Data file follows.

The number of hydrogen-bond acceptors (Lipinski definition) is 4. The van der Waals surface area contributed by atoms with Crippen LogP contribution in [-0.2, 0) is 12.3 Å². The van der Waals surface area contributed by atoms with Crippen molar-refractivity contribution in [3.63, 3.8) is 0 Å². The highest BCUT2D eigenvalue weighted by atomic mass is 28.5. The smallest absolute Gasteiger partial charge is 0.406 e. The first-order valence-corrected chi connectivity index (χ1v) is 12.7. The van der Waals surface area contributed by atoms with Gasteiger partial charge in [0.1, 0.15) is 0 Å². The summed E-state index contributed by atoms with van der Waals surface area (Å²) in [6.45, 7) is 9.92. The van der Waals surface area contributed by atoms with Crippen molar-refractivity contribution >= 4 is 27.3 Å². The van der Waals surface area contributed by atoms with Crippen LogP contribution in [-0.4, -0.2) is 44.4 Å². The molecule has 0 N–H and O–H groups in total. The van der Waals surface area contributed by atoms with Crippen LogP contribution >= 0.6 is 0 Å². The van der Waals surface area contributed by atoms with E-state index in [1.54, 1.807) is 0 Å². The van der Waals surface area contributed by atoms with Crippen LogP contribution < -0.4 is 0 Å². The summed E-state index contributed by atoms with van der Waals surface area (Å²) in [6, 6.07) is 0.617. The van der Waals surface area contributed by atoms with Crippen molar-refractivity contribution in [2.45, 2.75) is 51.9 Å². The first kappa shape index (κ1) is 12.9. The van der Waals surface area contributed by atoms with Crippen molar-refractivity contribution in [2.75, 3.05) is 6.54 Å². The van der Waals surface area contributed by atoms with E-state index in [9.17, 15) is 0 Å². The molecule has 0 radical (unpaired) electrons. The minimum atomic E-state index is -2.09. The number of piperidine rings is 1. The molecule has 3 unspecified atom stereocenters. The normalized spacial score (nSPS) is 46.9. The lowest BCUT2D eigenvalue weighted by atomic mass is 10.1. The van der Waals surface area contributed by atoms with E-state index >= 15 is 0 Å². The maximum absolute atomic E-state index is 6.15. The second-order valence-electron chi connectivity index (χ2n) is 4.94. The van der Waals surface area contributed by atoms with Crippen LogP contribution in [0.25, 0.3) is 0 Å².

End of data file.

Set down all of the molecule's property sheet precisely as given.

The number of hydrogen-bond acceptors (Lipinski definition) is 4. The van der Waals surface area contributed by atoms with Crippen LogP contribution in [-0.2, 0) is 12.3 Å². The van der Waals surface area contributed by atoms with Crippen molar-refractivity contribution in [3.63, 3.8) is 0 Å². The highest BCUT2D eigenvalue weighted by atomic mass is 28.5. The smallest absolute Gasteiger partial charge is 0.406 e. The first-order valence-corrected chi connectivity index (χ1v) is 12.7. The van der Waals surface area contributed by atoms with Gasteiger partial charge in [0.1, 0.15) is 0 Å². The summed E-state index contributed by atoms with van der Waals surface area (Å²) in [6.45, 7) is 9.92. The van der Waals surface area contributed by atoms with Crippen molar-refractivity contribution >= 4 is 27.3 Å². The van der Waals surface area contributed by atoms with Crippen LogP contribution in [-0.4, -0.2) is 44.4 Å². The molecule has 0 N–H and O–H groups in total. The van der Waals surface area contributed by atoms with Crippen LogP contribution >= 0.6 is 0 Å². The van der Waals surface area contributed by atoms with E-state index in [1.54, 1.807) is 0 Å². The van der Waals surface area contributed by atoms with Crippen LogP contribution < -0.4 is 0 Å². The summed E-state index contributed by atoms with van der Waals surface area (Å²) in [6, 6.07) is 0.617. The van der Waals surface area contributed by atoms with Crippen molar-refractivity contribution in [2.45, 2.75) is 51.9 Å². The first kappa shape index (κ1) is 12.9. The van der Waals surface area contributed by atoms with Crippen molar-refractivity contribution in [2.75, 3.05) is 6.54 Å². The van der Waals surface area contributed by atoms with E-state index in [9.17, 15) is 0 Å². The molecule has 0 radical (unpaired) electrons. The minimum atomic E-state index is -2.09. The number of piperidine rings is 1. The molecule has 3 unspecified atom stereocenters. The normalized spacial score (nSPS) is 46.9. The lowest BCUT2D eigenvalue weighted by atomic mass is 10.1. The van der Waals surface area contributed by atoms with E-state index >= 15 is 0 Å². The maximum absolute atomic E-state index is 6.15. The second-order valence-electron chi connectivity index (χ2n) is 4.94. The van der Waals surface area contributed by atoms with Crippen LogP contribution in [0.25, 0.3) is 0 Å².